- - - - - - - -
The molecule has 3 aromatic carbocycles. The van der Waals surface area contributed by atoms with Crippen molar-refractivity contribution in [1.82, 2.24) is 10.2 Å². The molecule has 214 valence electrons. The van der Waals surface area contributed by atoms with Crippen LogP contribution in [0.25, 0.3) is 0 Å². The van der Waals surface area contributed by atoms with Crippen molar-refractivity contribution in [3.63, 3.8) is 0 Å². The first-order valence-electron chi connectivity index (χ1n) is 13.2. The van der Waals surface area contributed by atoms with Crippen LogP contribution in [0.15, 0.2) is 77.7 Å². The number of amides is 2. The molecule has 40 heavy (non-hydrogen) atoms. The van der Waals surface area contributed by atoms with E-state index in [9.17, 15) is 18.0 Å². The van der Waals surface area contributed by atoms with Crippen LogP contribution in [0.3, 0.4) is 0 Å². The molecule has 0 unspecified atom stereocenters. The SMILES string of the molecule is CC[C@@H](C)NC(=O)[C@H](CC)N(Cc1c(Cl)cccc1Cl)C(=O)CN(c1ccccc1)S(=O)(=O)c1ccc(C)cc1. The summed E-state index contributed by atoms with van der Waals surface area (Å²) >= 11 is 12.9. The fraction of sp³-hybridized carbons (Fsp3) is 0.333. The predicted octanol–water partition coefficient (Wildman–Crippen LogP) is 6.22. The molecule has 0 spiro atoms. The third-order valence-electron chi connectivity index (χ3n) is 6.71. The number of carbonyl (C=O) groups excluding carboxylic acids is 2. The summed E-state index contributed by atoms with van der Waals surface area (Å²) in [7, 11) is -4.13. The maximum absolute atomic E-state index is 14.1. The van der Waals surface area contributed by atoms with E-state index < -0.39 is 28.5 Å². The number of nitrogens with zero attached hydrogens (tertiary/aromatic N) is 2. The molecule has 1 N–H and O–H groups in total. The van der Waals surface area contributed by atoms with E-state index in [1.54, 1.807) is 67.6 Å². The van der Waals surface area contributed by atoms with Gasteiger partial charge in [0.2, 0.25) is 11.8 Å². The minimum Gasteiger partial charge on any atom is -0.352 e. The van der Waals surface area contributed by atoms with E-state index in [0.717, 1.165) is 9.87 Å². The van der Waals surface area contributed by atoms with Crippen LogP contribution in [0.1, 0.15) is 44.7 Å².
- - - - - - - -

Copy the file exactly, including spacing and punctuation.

The molecule has 3 aromatic carbocycles. The van der Waals surface area contributed by atoms with Crippen molar-refractivity contribution in [1.82, 2.24) is 10.2 Å². The molecule has 214 valence electrons. The van der Waals surface area contributed by atoms with Crippen LogP contribution in [0.25, 0.3) is 0 Å². The van der Waals surface area contributed by atoms with Crippen molar-refractivity contribution in [3.63, 3.8) is 0 Å². The first-order valence-electron chi connectivity index (χ1n) is 13.2. The van der Waals surface area contributed by atoms with Crippen LogP contribution in [0.15, 0.2) is 77.7 Å². The number of amides is 2. The molecule has 40 heavy (non-hydrogen) atoms. The van der Waals surface area contributed by atoms with E-state index in [9.17, 15) is 18.0 Å². The van der Waals surface area contributed by atoms with Crippen LogP contribution in [0.3, 0.4) is 0 Å². The molecule has 0 unspecified atom stereocenters. The SMILES string of the molecule is CC[C@@H](C)NC(=O)[C@H](CC)N(Cc1c(Cl)cccc1Cl)C(=O)CN(c1ccccc1)S(=O)(=O)c1ccc(C)cc1. The summed E-state index contributed by atoms with van der Waals surface area (Å²) >= 11 is 12.9. The fraction of sp³-hybridized carbons (Fsp3) is 0.333. The predicted octanol–water partition coefficient (Wildman–Crippen LogP) is 6.22. The molecule has 0 spiro atoms. The third-order valence-electron chi connectivity index (χ3n) is 6.71. The number of carbonyl (C=O) groups excluding carboxylic acids is 2. The summed E-state index contributed by atoms with van der Waals surface area (Å²) in [7, 11) is -4.13. The maximum absolute atomic E-state index is 14.1. The van der Waals surface area contributed by atoms with E-state index < -0.39 is 28.5 Å². The number of nitrogens with zero attached hydrogens (tertiary/aromatic N) is 2. The molecule has 1 N–H and O–H groups in total. The van der Waals surface area contributed by atoms with E-state index in [1.54, 1.807) is 67.6 Å². The van der Waals surface area contributed by atoms with Gasteiger partial charge in [0.2, 0.25) is 11.8 Å². The minimum Gasteiger partial charge on any atom is -0.352 e. The van der Waals surface area contributed by atoms with E-state index in [0.717, 1.165) is 9.87 Å². The van der Waals surface area contributed by atoms with Crippen LogP contribution in [0.1, 0.15) is 44.7 Å².